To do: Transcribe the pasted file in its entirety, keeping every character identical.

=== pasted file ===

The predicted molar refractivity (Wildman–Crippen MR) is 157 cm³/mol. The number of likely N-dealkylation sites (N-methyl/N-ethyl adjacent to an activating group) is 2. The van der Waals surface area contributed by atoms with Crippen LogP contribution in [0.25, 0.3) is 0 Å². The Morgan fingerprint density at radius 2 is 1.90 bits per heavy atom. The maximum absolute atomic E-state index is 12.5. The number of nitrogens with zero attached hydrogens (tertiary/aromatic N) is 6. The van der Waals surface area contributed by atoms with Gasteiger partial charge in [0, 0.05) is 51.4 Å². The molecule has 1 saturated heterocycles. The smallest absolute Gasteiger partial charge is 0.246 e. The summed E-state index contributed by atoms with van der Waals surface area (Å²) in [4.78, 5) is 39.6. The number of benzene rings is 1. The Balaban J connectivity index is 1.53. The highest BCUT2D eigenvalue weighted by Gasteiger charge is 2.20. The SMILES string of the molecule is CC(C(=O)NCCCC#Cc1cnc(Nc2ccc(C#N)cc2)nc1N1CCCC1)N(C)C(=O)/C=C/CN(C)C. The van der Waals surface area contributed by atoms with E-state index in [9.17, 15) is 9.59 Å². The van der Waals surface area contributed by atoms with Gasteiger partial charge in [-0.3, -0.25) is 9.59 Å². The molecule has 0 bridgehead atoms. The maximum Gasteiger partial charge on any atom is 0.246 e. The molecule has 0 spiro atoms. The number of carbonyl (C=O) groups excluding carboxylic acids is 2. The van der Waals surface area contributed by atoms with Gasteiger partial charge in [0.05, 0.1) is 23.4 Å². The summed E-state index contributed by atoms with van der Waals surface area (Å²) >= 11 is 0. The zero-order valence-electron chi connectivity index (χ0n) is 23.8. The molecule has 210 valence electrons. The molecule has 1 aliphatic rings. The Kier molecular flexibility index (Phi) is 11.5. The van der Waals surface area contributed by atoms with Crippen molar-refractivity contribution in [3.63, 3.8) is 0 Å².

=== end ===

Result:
The predicted molar refractivity (Wildman–Crippen MR) is 157 cm³/mol. The number of likely N-dealkylation sites (N-methyl/N-ethyl adjacent to an activating group) is 2. The van der Waals surface area contributed by atoms with Crippen LogP contribution in [0.25, 0.3) is 0 Å². The Morgan fingerprint density at radius 2 is 1.90 bits per heavy atom. The maximum absolute atomic E-state index is 12.5. The number of nitrogens with zero attached hydrogens (tertiary/aromatic N) is 6. The van der Waals surface area contributed by atoms with Gasteiger partial charge in [0, 0.05) is 51.4 Å². The molecule has 1 saturated heterocycles. The smallest absolute Gasteiger partial charge is 0.246 e. The summed E-state index contributed by atoms with van der Waals surface area (Å²) in [4.78, 5) is 39.6. The number of benzene rings is 1. The Balaban J connectivity index is 1.53. The highest BCUT2D eigenvalue weighted by Gasteiger charge is 2.20. The SMILES string of the molecule is CC(C(=O)NCCCC#Cc1cnc(Nc2ccc(C#N)cc2)nc1N1CCCC1)N(C)C(=O)/C=C/CN(C)C. The van der Waals surface area contributed by atoms with E-state index in [9.17, 15) is 9.59 Å². The van der Waals surface area contributed by atoms with Gasteiger partial charge in [-0.3, -0.25) is 9.59 Å². The molecule has 0 bridgehead atoms. The maximum Gasteiger partial charge on any atom is 0.246 e. The molecule has 0 spiro atoms. The number of carbonyl (C=O) groups excluding carboxylic acids is 2. The van der Waals surface area contributed by atoms with Gasteiger partial charge in [0.05, 0.1) is 23.4 Å². The summed E-state index contributed by atoms with van der Waals surface area (Å²) >= 11 is 0. The zero-order valence-electron chi connectivity index (χ0n) is 23.8. The molecule has 210 valence electrons. The molecule has 1 aliphatic rings. The Kier molecular flexibility index (Phi) is 11.5. The van der Waals surface area contributed by atoms with Crippen molar-refractivity contribution in [3.63, 3.8) is 0 Å².